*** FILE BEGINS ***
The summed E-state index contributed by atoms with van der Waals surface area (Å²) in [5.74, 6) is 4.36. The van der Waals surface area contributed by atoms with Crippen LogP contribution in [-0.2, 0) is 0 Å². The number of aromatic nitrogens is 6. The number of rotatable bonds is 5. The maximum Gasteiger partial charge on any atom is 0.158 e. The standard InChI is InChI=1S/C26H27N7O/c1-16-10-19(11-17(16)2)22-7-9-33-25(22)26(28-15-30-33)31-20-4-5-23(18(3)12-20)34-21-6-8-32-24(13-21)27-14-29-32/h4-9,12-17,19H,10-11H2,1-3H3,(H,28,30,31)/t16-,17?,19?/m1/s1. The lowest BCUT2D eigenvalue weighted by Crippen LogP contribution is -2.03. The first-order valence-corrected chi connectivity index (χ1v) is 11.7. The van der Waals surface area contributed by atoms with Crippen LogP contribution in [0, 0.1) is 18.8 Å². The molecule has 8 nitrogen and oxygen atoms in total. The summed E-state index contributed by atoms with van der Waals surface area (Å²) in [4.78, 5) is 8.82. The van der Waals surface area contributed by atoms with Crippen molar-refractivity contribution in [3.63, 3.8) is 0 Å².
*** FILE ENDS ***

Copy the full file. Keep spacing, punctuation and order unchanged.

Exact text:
The summed E-state index contributed by atoms with van der Waals surface area (Å²) in [5.74, 6) is 4.36. The van der Waals surface area contributed by atoms with Crippen LogP contribution in [-0.2, 0) is 0 Å². The number of aromatic nitrogens is 6. The number of rotatable bonds is 5. The maximum Gasteiger partial charge on any atom is 0.158 e. The standard InChI is InChI=1S/C26H27N7O/c1-16-10-19(11-17(16)2)22-7-9-33-25(22)26(28-15-30-33)31-20-4-5-23(18(3)12-20)34-21-6-8-32-24(13-21)27-14-29-32/h4-9,12-17,19H,10-11H2,1-3H3,(H,28,30,31)/t16-,17?,19?/m1/s1. The lowest BCUT2D eigenvalue weighted by Crippen LogP contribution is -2.03. The first-order valence-corrected chi connectivity index (χ1v) is 11.7. The van der Waals surface area contributed by atoms with Crippen LogP contribution in [0, 0.1) is 18.8 Å². The molecule has 8 nitrogen and oxygen atoms in total. The summed E-state index contributed by atoms with van der Waals surface area (Å²) in [4.78, 5) is 8.82. The van der Waals surface area contributed by atoms with Crippen molar-refractivity contribution in [3.63, 3.8) is 0 Å².